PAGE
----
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Ground beef tenderloin burgers...help please

post #1 of 4
Thread Starter 

My in-laws just purchased a whole beef tenderloin had the butcher make one of the extra ends into burgers.  So they are bringing them Sunday for a cookout.  The patties have already been frozen so the likelihood they will be viable to take apart, add an egg yolk or bacon grease internally isn't very good.  

 

I have options with a WSM, gas grill, and pellet grill.  I was thinking low and slow on the pellet grill but that is as far as I have gotten.  Anyone want to share some wisdom on what else can be done to prevent the driest, most costly burgers this household has seen thus far? 

 

Thanks in advance for your thoughts!

 

Matthew

post #2 of 4

Screaming Hot Grill and cook no more than Medium, IT of 140°. Unless the Butcher added some Beef Fat, any more than Medium and they will be so dry you will not be able to eat them. Since they are premade patties, they are likely too thin to mess with Reverse Sear and cold smoking Ground Meat can be risky especially for Seniors. Salt and Pepper is all the flavoring they need...JJ

post #3 of 4

I do the same thing when I buy a whole tenderloin.

 

I grind up what's left after trimming for burgers.

 

We like them rare, so a hot grill & a nice sear on the outside, rare in the middle.

 

They just melt in your mouth.

 

Al

post #4 of 4

To pasteurize the meat so it is safe for seniors and children and even adults, below is a table to insure pathogen destruction while leaving the meat moist and "edible"....    Then it can be seared on screaming high heat...  If you have a sous vide, that's the best way to perform the low temperature cooking...   There are 2 guides when using sous vide....  1...  time to get the meat up to desired temp based on thickness...  2..  time to hold at desired temp for safe consumption...

 

 

FSIS Guidance on Safe Cooking of Non-Intact Meat Chops, Roasts, and Steaks April 2009

Temp °F/ Temp °C /Time for 5.0 log Reduction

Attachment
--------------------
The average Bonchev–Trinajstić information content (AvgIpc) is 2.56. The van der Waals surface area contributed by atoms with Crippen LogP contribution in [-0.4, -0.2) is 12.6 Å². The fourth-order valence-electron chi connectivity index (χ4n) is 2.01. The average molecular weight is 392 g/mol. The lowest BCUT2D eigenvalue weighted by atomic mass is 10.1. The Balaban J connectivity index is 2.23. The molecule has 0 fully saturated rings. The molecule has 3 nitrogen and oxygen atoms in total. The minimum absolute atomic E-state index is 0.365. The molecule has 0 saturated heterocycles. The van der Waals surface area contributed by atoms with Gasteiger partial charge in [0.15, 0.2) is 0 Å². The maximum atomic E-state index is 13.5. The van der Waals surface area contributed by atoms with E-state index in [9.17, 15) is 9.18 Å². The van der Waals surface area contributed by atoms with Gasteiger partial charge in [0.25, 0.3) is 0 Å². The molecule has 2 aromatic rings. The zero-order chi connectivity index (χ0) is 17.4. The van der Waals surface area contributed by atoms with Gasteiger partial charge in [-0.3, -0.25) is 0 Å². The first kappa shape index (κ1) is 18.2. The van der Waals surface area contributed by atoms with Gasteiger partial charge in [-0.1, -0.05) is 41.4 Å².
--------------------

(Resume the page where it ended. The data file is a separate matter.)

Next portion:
Unit Time

130.......... .86 min.

131 ...........69 min.

132.......... 55 min.

133.......... 44 min.

134............ 35 min.

135............. 28 min.

136 ..............22 min.

137 ...............18 min.

138 ...............14 min.

139............... 11 min.

140 ..............9 min.

141.............. 7 min.

142 .............6 min.

143 .............5 min.

144 .............4 min.

145 .............3 min.

146 ..............130 sec.

147.............. 103 sec.

148 ..............82 sec.

149 ..............65 sec.

150............... 52 sec.

151................ 41 sec.

152................ 33 sec.

153 ................26 sec.

154 ................21 sec.

155 ................17 sec.

156 .................14 sec.

157 ..................11 sec.

158 ...................0 sec.

159 ....................0 sec.

160 ....................0 sec.

The required lethalities are achieved instantly when the internal temperature of a cooked meat product reaches 158 °F or above. Humidity must be considered when using this Time/Temperature table.

This Time/Temperature table is based on Thermal Death Curve for Salmonella in Beef Emulsions in tubes (Derived from Goodfellow & Brown1, 1978) Regulatory Curve obtained from Jerry Carosella, Deputy Director, Microbiology Division, Science and Technology. All times that were a fraction of a minute or second was rounded up to the next whole number (e.g., 16.2 seconds for 155 °F was round up to 17 seconds).

________________________ 1. Goodfellow, S. J. and W. L. Brown. 1978. Fate of Salmonella Inoculated into Beef for Cooking. Journal of Food Protection. 41:598-605.

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